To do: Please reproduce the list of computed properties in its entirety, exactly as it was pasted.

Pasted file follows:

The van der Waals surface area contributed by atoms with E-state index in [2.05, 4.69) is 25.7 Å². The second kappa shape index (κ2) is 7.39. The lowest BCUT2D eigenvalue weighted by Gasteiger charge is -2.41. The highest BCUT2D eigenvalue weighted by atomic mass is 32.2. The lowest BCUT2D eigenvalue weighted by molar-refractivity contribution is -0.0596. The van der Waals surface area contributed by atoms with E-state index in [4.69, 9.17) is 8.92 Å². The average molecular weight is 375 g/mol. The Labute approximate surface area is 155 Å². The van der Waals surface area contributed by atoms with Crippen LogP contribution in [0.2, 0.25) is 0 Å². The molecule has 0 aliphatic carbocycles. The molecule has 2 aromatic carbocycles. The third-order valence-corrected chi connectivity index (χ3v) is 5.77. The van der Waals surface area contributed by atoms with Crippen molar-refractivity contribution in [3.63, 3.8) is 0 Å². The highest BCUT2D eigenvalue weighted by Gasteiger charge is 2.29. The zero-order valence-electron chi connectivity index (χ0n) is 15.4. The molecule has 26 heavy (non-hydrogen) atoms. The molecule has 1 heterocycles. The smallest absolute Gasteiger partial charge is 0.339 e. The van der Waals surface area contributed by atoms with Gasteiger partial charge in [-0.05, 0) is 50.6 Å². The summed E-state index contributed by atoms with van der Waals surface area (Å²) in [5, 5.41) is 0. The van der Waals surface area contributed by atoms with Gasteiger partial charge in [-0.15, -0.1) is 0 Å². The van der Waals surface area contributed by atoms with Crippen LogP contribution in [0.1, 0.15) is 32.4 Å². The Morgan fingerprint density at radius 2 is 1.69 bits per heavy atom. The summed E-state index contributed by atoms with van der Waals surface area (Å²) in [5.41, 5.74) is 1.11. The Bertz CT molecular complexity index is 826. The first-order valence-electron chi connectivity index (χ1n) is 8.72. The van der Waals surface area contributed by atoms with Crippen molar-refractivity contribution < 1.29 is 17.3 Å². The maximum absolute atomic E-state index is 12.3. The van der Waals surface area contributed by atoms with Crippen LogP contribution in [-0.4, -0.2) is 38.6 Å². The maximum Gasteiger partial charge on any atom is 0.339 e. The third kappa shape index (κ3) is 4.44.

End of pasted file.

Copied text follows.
The van der Waals surface area contributed by atoms with E-state index in [2.05, 4.69) is 25.7 Å². The second kappa shape index (κ2) is 7.39. The lowest BCUT2D eigenvalue weighted by Gasteiger charge is -2.41. The highest BCUT2D eigenvalue weighted by atomic mass is 32.2. The lowest BCUT2D eigenvalue weighted by molar-refractivity contribution is -0.0596. The van der Waals surface area contributed by atoms with E-state index in [4.69, 9.17) is 8.92 Å². The average molecular weight is 375 g/mol. The Labute approximate surface area is 155 Å². The van der Waals surface area contributed by atoms with Crippen LogP contribution in [0.2, 0.25) is 0 Å². The molecule has 0 aliphatic carbocycles. The molecule has 2 aromatic carbocycles. The third-order valence-corrected chi connectivity index (χ3v) is 5.77. The van der Waals surface area contributed by atoms with Crippen molar-refractivity contribution in [3.63, 3.8) is 0 Å². The highest BCUT2D eigenvalue weighted by Gasteiger charge is 2.29. The zero-order valence-electron chi connectivity index (χ0n) is 15.4. The molecule has 26 heavy (non-hydrogen) atoms. The molecule has 1 heterocycles. The smallest absolute Gasteiger partial charge is 0.339 e. The van der Waals surface area contributed by atoms with Gasteiger partial charge in [-0.05, 0) is 50.6 Å². The summed E-state index contributed by atoms with van der Waals surface area (Å²) in [5, 5.41) is 0. The van der Waals surface area contributed by atoms with Gasteiger partial charge in [-0.15, -0.1) is 0 Å². The van der Waals surface area contributed by atoms with Crippen LogP contribution in [0.1, 0.15) is 32.4 Å². The Morgan fingerprint density at radius 2 is 1.69 bits per heavy atom. The summed E-state index contributed by atoms with van der Waals surface area (Å²) in [5.41, 5.74) is 1.11. The Bertz CT molecular complexity index is 826. The first-order valence-electron chi connectivity index (χ1n) is 8.72. The van der Waals surface area contributed by atoms with Crippen molar-refractivity contribution < 1.29 is 17.3 Å². The maximum absolute atomic E-state index is 12.3. The van der Waals surface area contributed by atoms with Crippen LogP contribution in [-0.4, -0.2) is 38.6 Å². The maximum Gasteiger partial charge on any atom is 0.339 e. The third kappa shape index (κ3) is 4.44.